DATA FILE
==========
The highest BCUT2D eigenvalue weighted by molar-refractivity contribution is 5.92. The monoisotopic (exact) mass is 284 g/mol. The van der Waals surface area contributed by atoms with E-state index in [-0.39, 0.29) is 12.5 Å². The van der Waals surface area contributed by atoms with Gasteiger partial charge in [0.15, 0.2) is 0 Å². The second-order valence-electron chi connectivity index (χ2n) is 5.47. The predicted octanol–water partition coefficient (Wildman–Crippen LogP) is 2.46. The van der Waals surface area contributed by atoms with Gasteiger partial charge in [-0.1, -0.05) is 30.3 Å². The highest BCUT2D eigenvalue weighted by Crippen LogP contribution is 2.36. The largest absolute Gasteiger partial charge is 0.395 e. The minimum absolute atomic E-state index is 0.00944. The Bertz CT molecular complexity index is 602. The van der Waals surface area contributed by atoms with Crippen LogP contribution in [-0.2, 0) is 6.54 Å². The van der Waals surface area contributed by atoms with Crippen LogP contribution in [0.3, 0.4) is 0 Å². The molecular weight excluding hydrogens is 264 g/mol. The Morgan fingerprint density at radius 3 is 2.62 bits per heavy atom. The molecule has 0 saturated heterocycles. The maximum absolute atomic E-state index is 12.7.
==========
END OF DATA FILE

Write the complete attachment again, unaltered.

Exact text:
The highest BCUT2D eigenvalue weighted by molar-refractivity contribution is 5.92. The monoisotopic (exact) mass is 284 g/mol. The van der Waals surface area contributed by atoms with E-state index in [-0.39, 0.29) is 12.5 Å². The van der Waals surface area contributed by atoms with Gasteiger partial charge in [0.15, 0.2) is 0 Å². The second-order valence-electron chi connectivity index (χ2n) is 5.47. The predicted octanol–water partition coefficient (Wildman–Crippen LogP) is 2.46. The van der Waals surface area contributed by atoms with Gasteiger partial charge in [-0.1, -0.05) is 30.3 Å². The highest BCUT2D eigenvalue weighted by Crippen LogP contribution is 2.36. The largest absolute Gasteiger partial charge is 0.395 e. The minimum absolute atomic E-state index is 0.00944. The Bertz CT molecular complexity index is 602. The van der Waals surface area contributed by atoms with Crippen LogP contribution in [-0.2, 0) is 6.54 Å². The van der Waals surface area contributed by atoms with Crippen LogP contribution in [0.3, 0.4) is 0 Å². The molecular weight excluding hydrogens is 264 g/mol. The Morgan fingerprint density at radius 3 is 2.62 bits per heavy atom. The molecule has 0 saturated heterocycles. The maximum absolute atomic E-state index is 12.7.